Another patriotic wartime cover from Fred Ray. Since it's only 1942, it's pretty innocuous.
"The Secret of Bruce Wayne"
Writer: Joseph Greene
Artist: Jerry Robinson
Synopsis: Okay so we start with Batman smashing another crime ring but turns out it's actually a re-creation for a TV show! Yes, a TV show, which apparently is simulcast for radio as well, called "Racket-Smashers!" It's very popular (one viewer wonders why Batman doesn't have his own radio show, like Superman, another hint from the creative team which fell on deaf ears -- he was actually depicted as having one in previous issues in another such hint. The Caped Crusader would never have his own radio program).
Meanwhile, the editor of "View" magazine gives his top reporter Scoop Scanlon the assignment of finding out the true identity of Batman, promising Scoop a raise which he needs to get married. Meanwhile, an out of work actor named Loring asks the director of "Racket-Smashers", Mr. Rand, for a job but is turned down. Scoop asks Batman if he can accompany him and Robin on patrols to promote their works in a series of articles and Batman agrees.
Batman and Robin chase down some bank robbers who manage to escape. Batman questions the bank guard and finds out that the robbers managed to commit the crime successfully by avoiding a mistake the criminals in the "Racket-Smashers" show made. Perhaps it's a conincedence? Meanwhile, a shadowy figure bursts into the "View" editor's office and begins making demands.
Scoop tells the editor that revealing Batman's identity would ruin his ability to fight crime effectively, but the editor keeps pushing, promising Scoop "help". Using the Bat-Signal, Scoop lures Batman into a trap in an old abandoned mill, but when the thugs have Batman down and out and Scoop wants him unmasked, the gangsters instead decide to kill him (why not do both? It's seriously no effort). Scoop objects, so they decide to kill him too. And of course rather than just shoot them they tie them up in the grinding millstones. But Robin shows up to rescue them, of course.
Batman questions one of the thugs who says their boss shook down the editor and made him hire them. So Batman questions the editor who confirms this but says the mystery guy was masked. Scoop basically says no hard feelings and that he'll keep trying to find Batman's identity and the Dark Knight wishes him good luck (I thought Scoop didn't want to find it and only was motivated by his editor's pushing??)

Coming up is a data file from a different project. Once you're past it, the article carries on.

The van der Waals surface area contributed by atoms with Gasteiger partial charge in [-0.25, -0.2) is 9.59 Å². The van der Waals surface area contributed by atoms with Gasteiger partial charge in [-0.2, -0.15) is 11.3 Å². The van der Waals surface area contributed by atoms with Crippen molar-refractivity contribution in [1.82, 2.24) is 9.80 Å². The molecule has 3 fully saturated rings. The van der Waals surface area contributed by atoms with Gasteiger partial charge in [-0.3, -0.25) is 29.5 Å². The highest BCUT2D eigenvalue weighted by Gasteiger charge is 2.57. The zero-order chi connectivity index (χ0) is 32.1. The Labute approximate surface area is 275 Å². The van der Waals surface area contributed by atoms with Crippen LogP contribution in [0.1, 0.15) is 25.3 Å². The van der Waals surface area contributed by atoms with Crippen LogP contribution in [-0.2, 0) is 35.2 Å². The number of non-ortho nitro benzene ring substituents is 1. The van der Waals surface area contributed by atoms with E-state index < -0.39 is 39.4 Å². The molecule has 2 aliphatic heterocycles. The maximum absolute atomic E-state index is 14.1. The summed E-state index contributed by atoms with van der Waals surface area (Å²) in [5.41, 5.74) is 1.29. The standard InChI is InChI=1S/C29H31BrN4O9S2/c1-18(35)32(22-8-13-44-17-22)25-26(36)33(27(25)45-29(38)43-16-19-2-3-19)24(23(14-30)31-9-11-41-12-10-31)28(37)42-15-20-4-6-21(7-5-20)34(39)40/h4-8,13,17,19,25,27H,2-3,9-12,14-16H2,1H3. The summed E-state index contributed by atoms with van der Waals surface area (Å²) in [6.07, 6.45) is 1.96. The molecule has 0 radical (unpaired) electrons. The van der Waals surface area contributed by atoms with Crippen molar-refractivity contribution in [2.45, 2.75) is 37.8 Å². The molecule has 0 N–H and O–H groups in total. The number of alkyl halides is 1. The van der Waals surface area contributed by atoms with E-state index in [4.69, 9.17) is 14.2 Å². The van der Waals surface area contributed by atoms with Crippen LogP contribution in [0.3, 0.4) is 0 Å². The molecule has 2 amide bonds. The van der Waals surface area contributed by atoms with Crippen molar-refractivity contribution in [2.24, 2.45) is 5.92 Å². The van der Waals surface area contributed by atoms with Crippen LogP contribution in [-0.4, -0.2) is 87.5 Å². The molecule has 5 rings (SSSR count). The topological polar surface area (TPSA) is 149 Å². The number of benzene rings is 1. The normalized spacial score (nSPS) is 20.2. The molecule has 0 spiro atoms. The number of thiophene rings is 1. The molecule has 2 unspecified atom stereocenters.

Mystery dude gives a "new script" to some other shadowy figures and tells them to watch out for Batman. Another episode of "Racket-Smashers" airs where the crooks are found out by a mistake they made, then another crime is committed without said mistake. Batman questions the writer who says he gets his ideas from case files from a source in the police department. Batman then questions the director who says the scripts are written a week in advance because TV actors can't read the scripts live like radio actors. Then Loring shows up to beg for a job again, doesn't get one, and Batman takes pity and gives him a wad of dough. Loring promises to return the favour.
Scoop meanwhile, is examing the case files at the police department of crimes Batman solved and notes that society playboy Bruce Wayne is always hanging around crime scenes and that is really suspicious behaviour for a society playboy. (True, except Commissioner Gordon is always the one inviting him and a better question maybe why the police commissioner is always inviting civillian friends to crime scenes, and a better question than that is why the police commissioner keeps visiting crime scenes personally, which is totally bizarre.) Anyways, from this Scoop concludes that Bruce Wayne and Batman are the same dude, which, while true, is a bit of a stretch.
Batman shows up and gives Mr. Rand a script for this week's show, insisting that they do his story, at the end of which Batman will reveal the identity of the criminal -- an ending not printed in the script -- and that he'll play himself. For some reason he allows this to be publicized in the paper and mystery dude sees it.
When the show begins, however, Scoop rushes in (how did he get on the set? They're live!) and proclaims Bruce Wayne and Batman to be one and the same on (not-really-national-at-all) live TV! Batman promises to reveal the truth at the end of the episode.
At the end of the episode, a bunch of gangsters show up to try and kill Batman for real, but Loring shows up out of fucking NOWHERE and takes a bullet meant for Batman. Batman reveals that the mystery criminal is... Graves, the announcer! (What.) See, Graves had been losing heavily in the stock market, yet could afford to live beyond his means (since... when?) and while Batman suspected him, he had no definite proof until now (What?). Graves is taken into police custody and the broadcast ends (notably with no resolution to the Batman identity question).
Scoop demands Batman answer, and then Robin faints "from the excitement." Batman takes him into a back room, where of course it's reveal Robin faked it to stall for time. Then Loring comes in, still bleeding out (wouldn't the police who took Graves have taken Loring to a hospital?) -- apparently Loring came there to die alone. Batman offers him "the role of a lifetime". Batman walks out of the back room hand in hand with Bruce Wayne, proving to Scoop they're different people (wouldn't Scoop notice that Batman and Loring went in, and Batman and Bruce Wayne came out??).